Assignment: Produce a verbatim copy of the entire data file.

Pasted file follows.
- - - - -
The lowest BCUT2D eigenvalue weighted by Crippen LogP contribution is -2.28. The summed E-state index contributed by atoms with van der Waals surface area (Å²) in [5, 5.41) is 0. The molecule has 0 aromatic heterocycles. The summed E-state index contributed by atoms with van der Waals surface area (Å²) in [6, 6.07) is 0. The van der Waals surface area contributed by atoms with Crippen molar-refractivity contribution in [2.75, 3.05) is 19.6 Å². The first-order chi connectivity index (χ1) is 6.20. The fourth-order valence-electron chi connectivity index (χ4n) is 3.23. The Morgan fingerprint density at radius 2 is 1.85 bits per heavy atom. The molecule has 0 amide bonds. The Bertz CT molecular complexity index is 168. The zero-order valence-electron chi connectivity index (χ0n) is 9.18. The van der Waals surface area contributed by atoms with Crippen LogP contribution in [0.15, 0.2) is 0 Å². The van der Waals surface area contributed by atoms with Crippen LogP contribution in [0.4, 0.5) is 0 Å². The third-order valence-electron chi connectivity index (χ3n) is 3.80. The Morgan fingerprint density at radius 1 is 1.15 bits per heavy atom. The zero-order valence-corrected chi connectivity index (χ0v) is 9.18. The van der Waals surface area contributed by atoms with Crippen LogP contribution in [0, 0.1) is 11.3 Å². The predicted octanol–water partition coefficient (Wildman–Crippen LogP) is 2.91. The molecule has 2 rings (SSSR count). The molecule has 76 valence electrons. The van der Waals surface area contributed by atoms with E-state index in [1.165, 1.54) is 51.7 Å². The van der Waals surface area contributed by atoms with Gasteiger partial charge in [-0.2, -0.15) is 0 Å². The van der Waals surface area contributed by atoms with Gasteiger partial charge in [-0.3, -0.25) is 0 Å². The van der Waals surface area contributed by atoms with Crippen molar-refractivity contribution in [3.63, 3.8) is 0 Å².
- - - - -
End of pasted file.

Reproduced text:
The lowest BCUT2D eigenvalue weighted by Crippen LogP contribution is -2.28. The summed E-state index contributed by atoms with van der Waals surface area (Å²) in [5, 5.41) is 0. The molecule has 0 aromatic heterocycles. The summed E-state index contributed by atoms with van der Waals surface area (Å²) in [6, 6.07) is 0. The van der Waals surface area contributed by atoms with Crippen molar-refractivity contribution in [2.75, 3.05) is 19.6 Å². The first-order chi connectivity index (χ1) is 6.20. The fourth-order valence-electron chi connectivity index (χ4n) is 3.23. The Morgan fingerprint density at radius 2 is 1.85 bits per heavy atom. The molecule has 0 amide bonds. The Bertz CT molecular complexity index is 168. The zero-order valence-electron chi connectivity index (χ0n) is 9.18. The van der Waals surface area contributed by atoms with Crippen LogP contribution in [0.15, 0.2) is 0 Å². The van der Waals surface area contributed by atoms with Crippen LogP contribution in [0.4, 0.5) is 0 Å². The third-order valence-electron chi connectivity index (χ3n) is 3.80. The Morgan fingerprint density at radius 1 is 1.15 bits per heavy atom. The zero-order valence-corrected chi connectivity index (χ0v) is 9.18. The van der Waals surface area contributed by atoms with Crippen LogP contribution in [0, 0.1) is 11.3 Å². The predicted octanol–water partition coefficient (Wildman–Crippen LogP) is 2.91. The molecule has 2 rings (SSSR count). The molecule has 76 valence electrons. The van der Waals surface area contributed by atoms with E-state index in [1.165, 1.54) is 51.7 Å². The van der Waals surface area contributed by atoms with Gasteiger partial charge in [-0.2, -0.15) is 0 Å². The van der Waals surface area contributed by atoms with Gasteiger partial charge in [-0.3, -0.25) is 0 Å². The van der Waals surface area contributed by atoms with Crippen molar-refractivity contribution in [3.63, 3.8) is 0 Å².